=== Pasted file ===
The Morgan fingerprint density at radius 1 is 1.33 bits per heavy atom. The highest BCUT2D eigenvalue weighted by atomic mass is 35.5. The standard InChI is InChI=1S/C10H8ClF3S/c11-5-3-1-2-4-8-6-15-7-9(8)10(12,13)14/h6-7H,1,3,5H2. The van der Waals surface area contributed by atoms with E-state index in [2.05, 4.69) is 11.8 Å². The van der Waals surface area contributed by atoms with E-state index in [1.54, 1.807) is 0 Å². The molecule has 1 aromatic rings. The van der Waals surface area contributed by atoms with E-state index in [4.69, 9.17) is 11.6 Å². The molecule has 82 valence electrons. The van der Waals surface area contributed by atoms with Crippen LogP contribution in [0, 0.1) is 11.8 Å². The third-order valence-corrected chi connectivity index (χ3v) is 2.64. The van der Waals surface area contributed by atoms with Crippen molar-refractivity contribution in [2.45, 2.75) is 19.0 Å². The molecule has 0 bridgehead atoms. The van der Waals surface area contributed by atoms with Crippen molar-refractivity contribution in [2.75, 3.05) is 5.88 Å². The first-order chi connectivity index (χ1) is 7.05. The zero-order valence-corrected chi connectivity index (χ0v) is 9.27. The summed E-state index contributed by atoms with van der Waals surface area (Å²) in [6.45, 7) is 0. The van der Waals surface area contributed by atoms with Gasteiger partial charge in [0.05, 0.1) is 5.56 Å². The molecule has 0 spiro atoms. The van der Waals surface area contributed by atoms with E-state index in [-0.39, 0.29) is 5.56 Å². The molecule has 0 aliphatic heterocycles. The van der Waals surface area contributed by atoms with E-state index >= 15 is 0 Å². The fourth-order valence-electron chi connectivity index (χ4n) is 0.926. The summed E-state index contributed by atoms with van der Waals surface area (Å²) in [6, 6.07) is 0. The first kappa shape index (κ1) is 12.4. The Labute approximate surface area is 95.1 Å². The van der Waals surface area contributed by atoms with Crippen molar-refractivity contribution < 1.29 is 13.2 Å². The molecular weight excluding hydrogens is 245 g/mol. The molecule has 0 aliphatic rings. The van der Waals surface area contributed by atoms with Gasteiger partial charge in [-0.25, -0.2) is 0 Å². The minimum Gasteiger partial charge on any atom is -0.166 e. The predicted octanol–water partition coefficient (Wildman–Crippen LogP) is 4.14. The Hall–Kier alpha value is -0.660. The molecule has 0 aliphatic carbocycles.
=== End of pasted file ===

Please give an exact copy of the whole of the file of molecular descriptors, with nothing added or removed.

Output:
The Morgan fingerprint density at radius 1 is 1.33 bits per heavy atom. The highest BCUT2D eigenvalue weighted by atomic mass is 35.5. The standard InChI is InChI=1S/C10H8ClF3S/c11-5-3-1-2-4-8-6-15-7-9(8)10(12,13)14/h6-7H,1,3,5H2. The van der Waals surface area contributed by atoms with E-state index in [2.05, 4.69) is 11.8 Å². The van der Waals surface area contributed by atoms with E-state index in [1.54, 1.807) is 0 Å². The molecule has 1 aromatic rings. The van der Waals surface area contributed by atoms with E-state index in [4.69, 9.17) is 11.6 Å². The molecule has 82 valence electrons. The van der Waals surface area contributed by atoms with Crippen LogP contribution in [0, 0.1) is 11.8 Å². The third-order valence-corrected chi connectivity index (χ3v) is 2.64. The van der Waals surface area contributed by atoms with Crippen molar-refractivity contribution in [2.45, 2.75) is 19.0 Å². The molecule has 0 bridgehead atoms. The van der Waals surface area contributed by atoms with Crippen molar-refractivity contribution in [2.75, 3.05) is 5.88 Å². The first-order chi connectivity index (χ1) is 7.05. The zero-order valence-corrected chi connectivity index (χ0v) is 9.27. The summed E-state index contributed by atoms with van der Waals surface area (Å²) in [6.45, 7) is 0. The van der Waals surface area contributed by atoms with Gasteiger partial charge in [0.05, 0.1) is 5.56 Å². The molecule has 0 spiro atoms. The van der Waals surface area contributed by atoms with E-state index in [-0.39, 0.29) is 5.56 Å². The molecule has 0 aliphatic heterocycles. The van der Waals surface area contributed by atoms with E-state index >= 15 is 0 Å². The fourth-order valence-electron chi connectivity index (χ4n) is 0.926. The summed E-state index contributed by atoms with van der Waals surface area (Å²) in [6, 6.07) is 0. The first kappa shape index (κ1) is 12.4. The Labute approximate surface area is 95.1 Å². The van der Waals surface area contributed by atoms with Crippen molar-refractivity contribution < 1.29 is 13.2 Å². The molecular weight excluding hydrogens is 245 g/mol. The molecule has 0 aliphatic rings. The van der Waals surface area contributed by atoms with Gasteiger partial charge in [-0.25, -0.2) is 0 Å². The minimum Gasteiger partial charge on any atom is -0.166 e. The predicted octanol–water partition coefficient (Wildman–Crippen LogP) is 4.14. The Hall–Kier alpha value is -0.660. The molecule has 0 aliphatic carbocycles.